After 150 years blocking the Kent River, the 3-metre-high Bowston Weir was finally demolished this past June. This was the largest river barrier removal in the UK this year.
The Bowston Weir removal integrates a large and ambitious restoration project called Cumbria River Restoration programme. This programme started as a partnership between the Environment Agency, Natural England and three Cumbria Rivers Trusts. The three main rivers in Cumbria (the Kent, Eden and Derwent) were mapped and experts identified potential opportunities where river restoration works could bring benefits both, people and wildlife. This removal was funded by European Agricultural Fund for Rural Development.
KEY POINTS which enabled this programme to make great progress, explained by Olly Southgate from the Environment Agency:
- “The team set about getting work done on the ground, which required the engagement of local landowners and other stakeholders. By delivering low risk demonstration projects we gained a great deal of experience and confidence, which has enabled us to increase the scale of our ambitions over the years. It also gave us some vital clues on how our rivers react to these interventions, after being choked and constrained in modified channels for decades.”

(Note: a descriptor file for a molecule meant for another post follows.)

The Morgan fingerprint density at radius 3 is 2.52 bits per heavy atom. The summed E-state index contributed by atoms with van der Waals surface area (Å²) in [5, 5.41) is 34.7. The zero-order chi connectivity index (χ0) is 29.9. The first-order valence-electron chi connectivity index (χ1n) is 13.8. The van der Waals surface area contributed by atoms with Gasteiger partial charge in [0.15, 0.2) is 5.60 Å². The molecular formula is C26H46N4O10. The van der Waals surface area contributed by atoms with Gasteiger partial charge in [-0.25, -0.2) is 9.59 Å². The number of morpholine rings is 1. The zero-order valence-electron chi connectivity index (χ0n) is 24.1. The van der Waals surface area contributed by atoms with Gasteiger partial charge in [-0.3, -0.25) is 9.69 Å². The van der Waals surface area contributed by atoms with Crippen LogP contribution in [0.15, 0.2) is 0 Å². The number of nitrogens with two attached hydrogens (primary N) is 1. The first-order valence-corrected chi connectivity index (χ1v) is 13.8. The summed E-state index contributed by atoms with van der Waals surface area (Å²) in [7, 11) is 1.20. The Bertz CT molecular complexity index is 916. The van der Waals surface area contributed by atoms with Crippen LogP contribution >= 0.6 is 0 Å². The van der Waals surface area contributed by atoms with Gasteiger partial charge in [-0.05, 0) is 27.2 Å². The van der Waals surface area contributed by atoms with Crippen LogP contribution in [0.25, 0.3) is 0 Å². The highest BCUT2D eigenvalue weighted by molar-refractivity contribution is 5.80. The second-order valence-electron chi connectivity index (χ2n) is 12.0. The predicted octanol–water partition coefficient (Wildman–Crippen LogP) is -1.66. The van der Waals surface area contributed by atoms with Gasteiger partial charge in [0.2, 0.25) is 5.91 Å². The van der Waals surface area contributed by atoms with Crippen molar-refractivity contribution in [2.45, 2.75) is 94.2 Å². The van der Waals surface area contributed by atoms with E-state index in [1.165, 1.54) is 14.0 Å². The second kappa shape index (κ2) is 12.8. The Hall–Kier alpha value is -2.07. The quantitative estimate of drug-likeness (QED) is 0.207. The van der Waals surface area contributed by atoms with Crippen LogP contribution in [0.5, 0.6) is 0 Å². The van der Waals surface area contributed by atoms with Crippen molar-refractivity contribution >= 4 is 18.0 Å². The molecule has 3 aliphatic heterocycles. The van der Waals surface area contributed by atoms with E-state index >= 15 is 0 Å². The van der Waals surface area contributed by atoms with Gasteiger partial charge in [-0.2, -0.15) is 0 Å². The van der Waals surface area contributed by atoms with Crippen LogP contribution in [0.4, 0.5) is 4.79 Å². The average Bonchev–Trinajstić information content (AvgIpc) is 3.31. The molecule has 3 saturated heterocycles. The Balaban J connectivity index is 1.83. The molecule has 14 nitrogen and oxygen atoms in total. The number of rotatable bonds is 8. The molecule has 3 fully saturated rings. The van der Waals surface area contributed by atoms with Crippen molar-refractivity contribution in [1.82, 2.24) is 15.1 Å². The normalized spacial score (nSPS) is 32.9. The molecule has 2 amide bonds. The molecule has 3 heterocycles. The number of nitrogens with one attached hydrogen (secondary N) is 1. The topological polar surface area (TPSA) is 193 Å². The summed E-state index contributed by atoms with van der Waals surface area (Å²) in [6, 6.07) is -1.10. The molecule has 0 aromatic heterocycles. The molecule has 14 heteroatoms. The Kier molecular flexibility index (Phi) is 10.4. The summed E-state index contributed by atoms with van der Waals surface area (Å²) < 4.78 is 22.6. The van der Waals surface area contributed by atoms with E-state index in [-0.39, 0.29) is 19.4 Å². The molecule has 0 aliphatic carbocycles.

- “In 2015 Cumbria was devastated by the impacts of Storm Desmond, which resulted in extreme damage to both the environment and local communities on a huge scale. Something interesting was observed in the aftermath of this catastrophic event, the river restoration projects delivered prior to Storm Desmond stood up well and proved extremely resilient to the exceptional impacts of this major event. In fact, only weeks after Storm Desmond the watercourses where interventions had been delivered, soon returned to as they were prior to the event. The most important observation was the flood risk benefits that some of these projects have provided, by allowing the rivers to better connect to their natural flood plains, this helped to safely store much of the increased volumes of water. What was also apparent post the event is how quickly water re-entered the channel and also how quickly the surrounding land dried, allowing for normal farming practices to resume not long after. Subsequently this programme is not only providing significant benefits for the environment but on a larger scale has the potential to make a real difference to the flooding of communities downstream. As such every project now not only looks at the positive impacts of biodiversity and natural hydromorphology but also the potential flood risk benefits that could also be realised.”
The removal of Bowston Weir was significatively important within this river restoration programme, and the good news was picked up by The Guardian. DRE team member was able to meet in-person Jeremy Wade, who joined this special moment and made a short video to highlight the importance of this dam removal: